Collin County to allow CARES funds to be reallocated for cities to provide more food cards

Collin County commissioners unanimously agreed to allow Judge Chris Hill to sign amended contracts that will allow Frisco, McKinney, Plano and Allen to move funds to provide food cards as part of the county’s housing assistance program. (Screenshot courtesy Collin County)
Collin County commissioners unanimously agreed to allow Judge Chris Hill to sign amended contracts that will allow Frisco, McKinney, Plano and Allen to move funds to provide food cards as part of the county’s housing assistance program. (Screenshot courtesy Collin County)

Collin County commissioners unanimously agreed to allow Judge Chris Hill to sign amended contracts that will allow Frisco, McKinney, Plano and Allen to move funds to provide food cards as part of the county’s housing assistance program. (Screenshot courtesy Collin County)

Collin County’s four largest cities will be reallocating funds from the Coronavirus Aid, Relief, and Economic Security Act to provide more food cards where needed as part of the county’s housing assistance program.

Collin County commissioners voted Nov. 16 to give Judge Chris Hill authority to sign amended contracts that will allow Frisco, McKinney, Plano and Allen to move the federal funds for those food cards as needed.

“What we found is the cities purchase those food cards based on the pro rata share of the money you sent to them,” County Administrator Bill Bilyeu told commissioners. “Unfortunately, the demands don’t follow that pro rata share. One side of the county has more demands than the other side of the county.”

After Monday’s meeting, Bilyeu said the west side of Collin County generally has more funding allocated to it than needed. Commissioners previously reduced the budget for the county’s housing assistance program Oct. 5 from $30 million to $18.4 million.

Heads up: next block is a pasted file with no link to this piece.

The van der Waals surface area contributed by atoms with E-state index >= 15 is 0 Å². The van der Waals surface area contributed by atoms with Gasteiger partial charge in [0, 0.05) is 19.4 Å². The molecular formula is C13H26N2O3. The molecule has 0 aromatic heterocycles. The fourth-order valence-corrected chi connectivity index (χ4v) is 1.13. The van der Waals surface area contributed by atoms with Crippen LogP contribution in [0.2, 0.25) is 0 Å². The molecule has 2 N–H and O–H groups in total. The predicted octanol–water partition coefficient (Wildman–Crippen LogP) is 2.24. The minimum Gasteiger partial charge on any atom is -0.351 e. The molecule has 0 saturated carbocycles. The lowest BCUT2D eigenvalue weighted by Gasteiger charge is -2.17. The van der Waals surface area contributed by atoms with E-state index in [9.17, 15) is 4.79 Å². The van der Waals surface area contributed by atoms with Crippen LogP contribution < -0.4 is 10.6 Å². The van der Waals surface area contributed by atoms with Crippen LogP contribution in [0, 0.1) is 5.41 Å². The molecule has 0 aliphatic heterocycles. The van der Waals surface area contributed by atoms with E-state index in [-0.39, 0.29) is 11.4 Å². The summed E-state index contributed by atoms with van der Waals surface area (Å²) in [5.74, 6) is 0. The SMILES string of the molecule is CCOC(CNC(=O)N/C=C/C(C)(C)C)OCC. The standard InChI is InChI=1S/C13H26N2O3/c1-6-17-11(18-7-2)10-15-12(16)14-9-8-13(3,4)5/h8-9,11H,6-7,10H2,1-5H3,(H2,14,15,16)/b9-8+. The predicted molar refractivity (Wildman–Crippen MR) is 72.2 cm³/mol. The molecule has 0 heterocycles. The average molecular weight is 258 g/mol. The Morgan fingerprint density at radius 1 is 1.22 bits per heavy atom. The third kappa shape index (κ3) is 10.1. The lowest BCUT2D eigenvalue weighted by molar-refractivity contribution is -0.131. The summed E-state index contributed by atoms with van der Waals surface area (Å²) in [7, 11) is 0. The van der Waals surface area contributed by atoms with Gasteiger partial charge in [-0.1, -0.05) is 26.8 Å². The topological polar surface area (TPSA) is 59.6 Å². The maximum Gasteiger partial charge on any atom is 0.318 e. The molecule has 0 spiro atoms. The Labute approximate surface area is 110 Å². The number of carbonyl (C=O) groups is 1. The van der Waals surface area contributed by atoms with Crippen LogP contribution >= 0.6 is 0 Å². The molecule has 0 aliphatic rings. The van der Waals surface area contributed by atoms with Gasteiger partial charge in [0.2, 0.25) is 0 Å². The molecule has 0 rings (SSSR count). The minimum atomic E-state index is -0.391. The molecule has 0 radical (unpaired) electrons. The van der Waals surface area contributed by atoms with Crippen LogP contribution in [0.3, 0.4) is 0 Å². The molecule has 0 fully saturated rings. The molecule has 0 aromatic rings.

Following that budget amendment, Frisco's allocation was reduced to more than $2.2 million for housing assistance while McKinney had just under $4.8 million, Plano had more than $8.4 million, and Allen had just under $3 million. Based on each of those cities’ populations, that gave Frisco around $9.60 per resident, while McKinney, Plano and Allen were each between $19-$21 per resident.


“Food cards are actually in [each city’s] inventory, but they need to move the money to follow [the needs],” Bilyeu said to commissioners. “The cities are not asking for the dollar amount to be reduced.”

He explained the request to give Hill authority to sign the amended contracts was made so the upcoming holidays did not interfere with approvals.

The motion to allow Hill to approve the contracts was passed unanimously, though Commissioner Cheryl Williams was absent from the meeting.

Commissioners adopted the Collin CARES recovery plan May 11 with the goal of assisting families and individuals affected by the coronavirus pandemic. That program included the distribution of funds for housing, utilities and groceries as well as for COVID-19 testing, personal protective equipment and recovery assistance for cities and towns.
By William C. Wadsack
William C. Wadsack is the senior reporter for the Plano and Richardson editions of Community Impact Newspaper. He previously served as managing editor of several daily and weekly publications in North Texas and his native state of Louisiana before joining Community Impact Newspaper in 2019.


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